1

It's on the tip of my tongue.

I think there's a word (possibly ending in -ate) which means, loosely, "to make excuses".

Not in the sense found here of "decline", but meaning to try and justify something. It doesn't necessarily have to have the connotation that these excuses are bad ones, or that the action was in fact unjustified, but it could do.

For example, "I accused him of not delivering, but rather than apologise he X"

  • 2
    There's exculpate or, more likely, exonerate. You'd say he exonerated himself. – Steve Lovell Aug 8 '17 at 18:08
  • 'he excused himself'? otherwise 'fudged it', 'wangled his way out', 'sidestepped'.. how formal is the word? – marcellothearcane Aug 8 '17 at 18:09
  • " He excused the [thing] by [doing something] " – Carl Witthoft Aug 8 '17 at 19:21
  • Redirected blame? Passed the buck? – Kevin Aug 8 '17 at 19:36
  • 1
    @marcellothearcane Formal without a doubt. Rarely heard in day-to-day conversation – Some_Guy Aug 9 '17 at 12:57
0

The following words could be used in certain situations:

  • mitigate, in the sense of attempting to reduce the perceived consequences of an action. I don't think this is a good answer, and it needs some additional words around it, but at least it ends in "ate".

  • temporize, where a partial answer is given with the objective of gaining time, e.g. ...instead of apologizing or explaining, he temporized. "We'll look up the background in our files. Then we should talk again..."

  • Accepting this as the answer because it was a valiant effort. In the end, the word I was searching for was "recriminate", but that has a narrower definition than what I gave in the original question, so it's not surprising that no one got it! – Some_Guy Oct 8 '17 at 1:58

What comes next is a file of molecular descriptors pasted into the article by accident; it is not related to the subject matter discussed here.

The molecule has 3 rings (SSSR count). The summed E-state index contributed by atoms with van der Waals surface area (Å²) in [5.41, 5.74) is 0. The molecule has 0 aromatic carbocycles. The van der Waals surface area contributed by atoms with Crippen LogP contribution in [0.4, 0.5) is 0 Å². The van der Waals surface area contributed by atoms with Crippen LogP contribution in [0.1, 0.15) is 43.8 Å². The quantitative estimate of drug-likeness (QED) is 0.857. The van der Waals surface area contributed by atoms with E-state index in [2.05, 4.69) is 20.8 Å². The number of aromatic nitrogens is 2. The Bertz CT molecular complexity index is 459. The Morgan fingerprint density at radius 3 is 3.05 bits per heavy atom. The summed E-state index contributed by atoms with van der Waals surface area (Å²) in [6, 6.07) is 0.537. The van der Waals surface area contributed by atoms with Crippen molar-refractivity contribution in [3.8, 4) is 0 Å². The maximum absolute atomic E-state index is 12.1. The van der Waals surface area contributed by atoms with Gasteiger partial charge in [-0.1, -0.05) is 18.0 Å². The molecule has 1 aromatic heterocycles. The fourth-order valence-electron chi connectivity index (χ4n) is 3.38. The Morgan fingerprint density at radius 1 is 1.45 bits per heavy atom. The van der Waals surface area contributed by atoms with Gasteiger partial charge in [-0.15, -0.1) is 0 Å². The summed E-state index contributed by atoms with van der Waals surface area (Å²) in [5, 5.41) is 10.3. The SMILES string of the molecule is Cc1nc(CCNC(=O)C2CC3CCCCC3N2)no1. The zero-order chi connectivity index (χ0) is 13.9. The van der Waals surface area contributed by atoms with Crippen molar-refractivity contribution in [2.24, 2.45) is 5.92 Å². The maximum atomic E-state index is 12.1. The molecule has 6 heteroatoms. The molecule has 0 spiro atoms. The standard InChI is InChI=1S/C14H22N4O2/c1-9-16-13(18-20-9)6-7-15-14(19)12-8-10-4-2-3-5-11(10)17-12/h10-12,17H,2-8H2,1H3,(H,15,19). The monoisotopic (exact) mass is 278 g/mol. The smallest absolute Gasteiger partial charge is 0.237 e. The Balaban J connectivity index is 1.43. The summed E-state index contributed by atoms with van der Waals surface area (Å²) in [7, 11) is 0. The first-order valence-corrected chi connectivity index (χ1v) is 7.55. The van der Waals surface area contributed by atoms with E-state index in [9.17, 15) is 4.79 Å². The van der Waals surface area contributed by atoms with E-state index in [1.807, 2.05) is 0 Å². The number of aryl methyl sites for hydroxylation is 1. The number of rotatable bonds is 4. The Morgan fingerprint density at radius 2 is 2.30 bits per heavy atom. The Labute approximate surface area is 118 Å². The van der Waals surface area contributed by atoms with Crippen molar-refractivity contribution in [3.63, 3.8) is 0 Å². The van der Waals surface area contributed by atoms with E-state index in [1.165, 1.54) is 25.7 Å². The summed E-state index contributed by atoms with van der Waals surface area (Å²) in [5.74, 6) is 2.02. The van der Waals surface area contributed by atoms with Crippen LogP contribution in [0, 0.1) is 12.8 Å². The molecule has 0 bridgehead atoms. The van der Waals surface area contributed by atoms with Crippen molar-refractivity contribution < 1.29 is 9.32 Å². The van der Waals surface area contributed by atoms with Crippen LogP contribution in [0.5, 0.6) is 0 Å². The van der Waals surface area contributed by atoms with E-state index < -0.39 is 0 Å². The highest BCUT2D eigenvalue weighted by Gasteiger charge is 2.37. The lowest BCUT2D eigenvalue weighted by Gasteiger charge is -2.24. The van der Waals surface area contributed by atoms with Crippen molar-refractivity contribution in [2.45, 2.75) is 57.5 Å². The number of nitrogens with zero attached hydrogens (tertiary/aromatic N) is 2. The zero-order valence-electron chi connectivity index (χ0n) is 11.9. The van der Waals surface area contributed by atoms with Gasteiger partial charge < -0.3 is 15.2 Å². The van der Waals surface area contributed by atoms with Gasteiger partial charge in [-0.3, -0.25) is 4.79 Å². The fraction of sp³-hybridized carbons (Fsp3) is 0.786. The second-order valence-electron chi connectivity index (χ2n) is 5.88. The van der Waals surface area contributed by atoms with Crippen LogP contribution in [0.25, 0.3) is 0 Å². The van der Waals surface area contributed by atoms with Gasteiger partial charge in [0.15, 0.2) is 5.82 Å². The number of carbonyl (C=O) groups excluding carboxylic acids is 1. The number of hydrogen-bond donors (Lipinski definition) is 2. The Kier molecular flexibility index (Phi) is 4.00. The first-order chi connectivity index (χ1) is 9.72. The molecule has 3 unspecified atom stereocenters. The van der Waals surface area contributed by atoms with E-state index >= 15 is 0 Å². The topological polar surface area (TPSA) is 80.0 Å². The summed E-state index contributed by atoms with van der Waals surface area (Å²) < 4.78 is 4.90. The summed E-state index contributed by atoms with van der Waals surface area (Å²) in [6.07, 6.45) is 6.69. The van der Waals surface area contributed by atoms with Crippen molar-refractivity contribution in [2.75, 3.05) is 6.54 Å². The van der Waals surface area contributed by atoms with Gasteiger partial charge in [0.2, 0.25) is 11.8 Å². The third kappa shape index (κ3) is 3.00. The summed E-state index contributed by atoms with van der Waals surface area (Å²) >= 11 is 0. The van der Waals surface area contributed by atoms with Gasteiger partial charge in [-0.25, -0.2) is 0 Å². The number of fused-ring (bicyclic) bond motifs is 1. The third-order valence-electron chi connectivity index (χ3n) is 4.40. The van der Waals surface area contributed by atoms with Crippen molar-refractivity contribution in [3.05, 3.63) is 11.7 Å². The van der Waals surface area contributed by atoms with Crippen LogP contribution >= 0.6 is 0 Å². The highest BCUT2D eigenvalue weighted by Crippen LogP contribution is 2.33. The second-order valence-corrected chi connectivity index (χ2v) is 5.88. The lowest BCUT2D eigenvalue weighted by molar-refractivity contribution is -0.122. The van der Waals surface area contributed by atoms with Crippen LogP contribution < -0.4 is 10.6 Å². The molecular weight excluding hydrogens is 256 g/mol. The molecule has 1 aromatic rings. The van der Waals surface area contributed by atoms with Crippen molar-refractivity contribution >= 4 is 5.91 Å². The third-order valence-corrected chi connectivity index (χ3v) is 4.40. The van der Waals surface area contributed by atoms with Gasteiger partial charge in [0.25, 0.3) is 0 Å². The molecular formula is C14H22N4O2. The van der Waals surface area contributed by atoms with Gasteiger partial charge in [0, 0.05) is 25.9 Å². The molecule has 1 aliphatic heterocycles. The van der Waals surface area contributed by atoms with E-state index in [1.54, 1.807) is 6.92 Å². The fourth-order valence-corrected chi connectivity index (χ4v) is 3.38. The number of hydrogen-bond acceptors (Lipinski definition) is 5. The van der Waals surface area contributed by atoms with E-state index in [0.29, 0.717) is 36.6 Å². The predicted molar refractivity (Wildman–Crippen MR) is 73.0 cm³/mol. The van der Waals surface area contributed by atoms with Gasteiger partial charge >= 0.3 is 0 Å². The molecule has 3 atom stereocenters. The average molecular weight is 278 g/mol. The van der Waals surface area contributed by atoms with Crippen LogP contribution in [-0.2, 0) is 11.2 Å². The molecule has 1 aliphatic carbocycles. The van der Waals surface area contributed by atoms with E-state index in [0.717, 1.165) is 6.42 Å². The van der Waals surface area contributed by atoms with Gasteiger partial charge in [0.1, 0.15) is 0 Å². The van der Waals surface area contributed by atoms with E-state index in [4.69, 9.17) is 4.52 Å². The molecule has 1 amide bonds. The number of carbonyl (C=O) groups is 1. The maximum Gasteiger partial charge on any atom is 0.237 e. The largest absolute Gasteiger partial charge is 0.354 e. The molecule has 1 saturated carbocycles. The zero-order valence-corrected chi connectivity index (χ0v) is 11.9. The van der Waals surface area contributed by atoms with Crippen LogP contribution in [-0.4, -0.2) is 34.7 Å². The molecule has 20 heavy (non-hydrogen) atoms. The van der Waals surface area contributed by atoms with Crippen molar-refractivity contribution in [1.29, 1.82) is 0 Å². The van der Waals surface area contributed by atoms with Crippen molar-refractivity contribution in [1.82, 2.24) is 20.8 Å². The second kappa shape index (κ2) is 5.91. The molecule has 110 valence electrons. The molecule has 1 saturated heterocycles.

• Thanks! To be honest, recriminate did not occur to me at all. – Global Charm Oct 9 '17 at 17:30
-1

I can't think of anything better (especially ending with -ate) than

exonerate verb

(of an official body) absolve (someone) from blame for a fault or wrongdoing.
‘an inquiry exonerated those involved’
‘they should exonerate these men from this crime’

Oxford Living Dictionaries

I think the best way to word your sample sentence would then be:

I accused him of not delivering, but rather than apologising he exonerated himself.

  • 1
    Exonerate means "prove" rather than "make an argument", so isn't really a fit here. But thanks for your contribution – Some_Guy Aug 9 '17 at 12:12
  • Certainly "exonerate" has an implication that the person really isn't to blame rather than merely claims not to be. However, since we're using "exonerate himself" I think that it's pretty clear that that is not implied in this case. Not ending with -ate, but there is also rationalise. – Steve Lovell Aug 9 '17 at 12:34
  • Another possibility, but perhaps with the same problem as "exonerate" is "vindicate". – Steve Lovell Aug 9 '17 at 12:36
  • It has the same issue yes – Some_Guy Aug 10 '17 at 10:12

Your Answer

By clicking “Post Your Answer”, you agree to our terms of service, privacy policy and cookie policy

Not the answer you're looking for? Browse other questions tagged or ask your own question.